- Gui Ling Gao (also known as black herbal jelly)
Avoid these to beat the heat
If cooling foods are recommended to reduce heatiness, then it goes that heaty or yang foods should be avoided to prevent your body from getting too heaty. Here are some foods to avoid if you are too heaty.
|Food categories||Food items to avoid|
|Meat, seafood, dairy||Butter|
|Legumes, nuts, grains, and seeds||Chestnut |
|Condiments, herbs, and beverages||Chilli |
Out and about
Singapore is a foodie paradise with an abundance of choices. In general, anything oily, fried, and spicy is considered to be heaty. Moreover, these foods, which tend to have a high fat and salt content, can raise our cholesterol levels as well. Do avoid them or make healthier substitutions when you can.
Recipes to beat the heat
Why not try out a simple recipe to make something cooling with the above ingredients yourself? A refreshing pasta salad is simple yet can be cooling if you add the right ingredients, and mint tea is very welcome in the hot and humid climate here in Singapore.
1. Summer Pasta Salad (about 5 portions)
- 500g tomatoes
- Half a white onion
- 1 cup of olives
- 1 medium zucchini
- 1 tbsp lemon juice
- 1 tbsp basil
- 1 tbsp oregano
- 500g pasta
- 3 tbsp olive oil
- 4 cloves garlic
- Salt and pepper to taste
- Bring a pot of lightly salted water to boil. Add the pasta and cook for eight to 10 minutes or until al dente. Drain and rinse the pasta under cold water.
- Prepare the vegetables. Deseed and slice the zucchini, slive olives into half, chop up the onion, and slice tomatoes into halves.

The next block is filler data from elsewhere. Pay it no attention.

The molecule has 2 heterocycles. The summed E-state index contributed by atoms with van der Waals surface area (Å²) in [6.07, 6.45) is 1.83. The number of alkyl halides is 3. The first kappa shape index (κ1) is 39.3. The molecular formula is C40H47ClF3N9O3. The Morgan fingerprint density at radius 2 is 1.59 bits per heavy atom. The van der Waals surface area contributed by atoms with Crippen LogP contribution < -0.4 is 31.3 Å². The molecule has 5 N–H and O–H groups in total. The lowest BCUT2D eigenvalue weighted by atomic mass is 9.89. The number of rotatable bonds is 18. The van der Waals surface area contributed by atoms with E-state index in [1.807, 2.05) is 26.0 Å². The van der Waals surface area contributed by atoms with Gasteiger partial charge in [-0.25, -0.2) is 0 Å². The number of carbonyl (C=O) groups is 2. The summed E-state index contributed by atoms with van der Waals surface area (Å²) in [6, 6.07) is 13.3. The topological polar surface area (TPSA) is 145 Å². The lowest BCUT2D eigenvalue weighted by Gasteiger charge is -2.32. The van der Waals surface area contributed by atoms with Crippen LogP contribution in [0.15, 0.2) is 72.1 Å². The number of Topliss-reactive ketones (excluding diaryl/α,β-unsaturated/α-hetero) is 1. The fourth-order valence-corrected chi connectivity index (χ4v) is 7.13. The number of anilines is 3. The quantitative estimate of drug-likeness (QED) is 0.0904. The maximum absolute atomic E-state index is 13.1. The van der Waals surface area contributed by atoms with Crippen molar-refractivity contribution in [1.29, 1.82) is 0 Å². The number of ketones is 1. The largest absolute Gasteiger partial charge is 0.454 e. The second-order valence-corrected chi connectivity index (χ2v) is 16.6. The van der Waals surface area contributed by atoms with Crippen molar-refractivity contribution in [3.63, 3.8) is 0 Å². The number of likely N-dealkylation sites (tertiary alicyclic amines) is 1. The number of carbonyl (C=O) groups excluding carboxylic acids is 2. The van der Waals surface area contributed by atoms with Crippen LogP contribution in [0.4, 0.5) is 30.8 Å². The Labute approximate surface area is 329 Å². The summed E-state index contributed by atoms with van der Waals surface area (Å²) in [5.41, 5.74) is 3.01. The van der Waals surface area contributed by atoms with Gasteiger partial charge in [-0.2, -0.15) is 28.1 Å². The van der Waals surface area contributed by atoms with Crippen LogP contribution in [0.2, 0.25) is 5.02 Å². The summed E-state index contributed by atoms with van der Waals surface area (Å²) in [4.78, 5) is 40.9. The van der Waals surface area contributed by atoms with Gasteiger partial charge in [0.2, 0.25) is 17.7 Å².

- Heat up a pan and add olive oil.
- Add olives, garlic, and onion to the pan and stir fry until slight brown.
- Add zucchini and tomatoes and turn the heat up to medium, stirring consistently. Cover the pan for 10 minutes to let zucchini thoroughly cook.
- Add salt, pepper, and herbs to taste. Cool before putting in the refrigerator to make a chilled pasta salad for the hot weather.
2. Mint Green Tea (1 portion)
- Mint leaves
- 1 teabag of green tea
- 1 tbsp honey
- 1 tsp lemon juice
- 1 cup hot boiling water
- Add mint and tea bags to hot water.
- Cover the cup and infuse for 15 minutes.
- Add honey and lemon juice and stir.
- Leave to cool, then enjoy.
Balancing your yin and yang can be as simple as knowing the right foods to eat—not only that, it is easily available and affordable too. Even if you are not big on TCM, seeing as yang foods are pretty healthy in general, why not do so for general health?
Also, you can get your loved ones to help you with purchasing these yang foods at discounted prices by using their senior privileges at supermarkets. You can ask for their sagely advice on this topic as well. After all, your first memory of ‘heaty’ being used is likely from your grandmother, or the aunties and uncles at the wet market—grandma does know best!
- Ajith, D. (2018). Cooling foods in Singapore: Where to get the best ice kacang, cheng tng, grass jelly and sugarcane juice. Honeycombers Singapore. https://thehoneycombers.com/singapore/cooling-foods-in-singapore-where-to-get-the-best-ice-kacang-cheng-tng-grass-jelly-and-sugarcane-juice/
- TCM Basics – Food. (n.d.). https://www.euyansang.com.sg/en/tcm-basics-%E2%80%93-food/eystcmoverview4.html
- Tcm, P. (2023). “Heaty” vs “Cooling” – PULSE TCM %. PULSE TCM. https://pulsetcm.sg/heaty-vs-cooling
- TCM Recipes for Staying Cool In Summer – Body & Soul. (n.d.). https://tcm-shanghai.com/en/blog/tcmrecipes/
- Top 22 Cooling Foods and Herbs (and Their Benefits) – Dr. Axe. (2023, May 5). Dr. Axe. https://draxe.com/nutrition/cooling-foods-herbs/
- What Do ‘Heaty’ and ‘Cooling’ Really Mean? (n.d.). https://www.healthhub.sg/live-healthy/800/Heaty-and-cooling-09Nov2015-NHG